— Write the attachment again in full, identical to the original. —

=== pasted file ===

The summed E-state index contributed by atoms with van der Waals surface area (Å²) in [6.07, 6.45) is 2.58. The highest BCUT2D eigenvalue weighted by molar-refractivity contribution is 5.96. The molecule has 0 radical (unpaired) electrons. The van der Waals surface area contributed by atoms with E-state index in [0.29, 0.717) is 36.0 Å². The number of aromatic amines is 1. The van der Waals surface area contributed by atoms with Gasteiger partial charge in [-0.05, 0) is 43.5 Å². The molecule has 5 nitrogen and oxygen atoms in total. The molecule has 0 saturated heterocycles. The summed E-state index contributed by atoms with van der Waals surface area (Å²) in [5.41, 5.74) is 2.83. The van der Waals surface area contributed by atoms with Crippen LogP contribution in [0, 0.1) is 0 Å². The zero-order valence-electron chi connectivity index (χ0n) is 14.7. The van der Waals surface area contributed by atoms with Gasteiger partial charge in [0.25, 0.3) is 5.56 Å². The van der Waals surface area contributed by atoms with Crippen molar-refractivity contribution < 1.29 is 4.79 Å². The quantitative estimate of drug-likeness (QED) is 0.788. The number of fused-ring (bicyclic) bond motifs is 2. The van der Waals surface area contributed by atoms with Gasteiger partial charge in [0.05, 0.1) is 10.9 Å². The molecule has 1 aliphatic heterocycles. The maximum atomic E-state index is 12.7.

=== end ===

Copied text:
The summed E-state index contributed by atoms with van der Waals surface area (Å²) in [6.07, 6.45) is 2.58. The highest BCUT2D eigenvalue weighted by molar-refractivity contribution is 5.96. The molecule has 0 radical (unpaired) electrons. The van der Waals surface area contributed by atoms with E-state index in [0.29, 0.717) is 36.0 Å². The number of aromatic amines is 1. The van der Waals surface area contributed by atoms with Gasteiger partial charge in [-0.05, 0) is 43.5 Å². The molecule has 5 nitrogen and oxygen atoms in total. The molecule has 0 saturated heterocycles. The summed E-state index contributed by atoms with van der Waals surface area (Å²) in [5.41, 5.74) is 2.83. The van der Waals surface area contributed by atoms with Crippen LogP contribution in [0, 0.1) is 0 Å². The zero-order valence-electron chi connectivity index (χ0n) is 14.7. The van der Waals surface area contributed by atoms with Gasteiger partial charge in [0.25, 0.3) is 5.56 Å². The van der Waals surface area contributed by atoms with Crippen molar-refractivity contribution < 1.29 is 4.79 Å². The quantitative estimate of drug-likeness (QED) is 0.788. The number of fused-ring (bicyclic) bond motifs is 2. The van der Waals surface area contributed by atoms with Gasteiger partial charge in [0.05, 0.1) is 10.9 Å². The molecule has 1 aliphatic heterocycles. The maximum atomic E-state index is 12.7.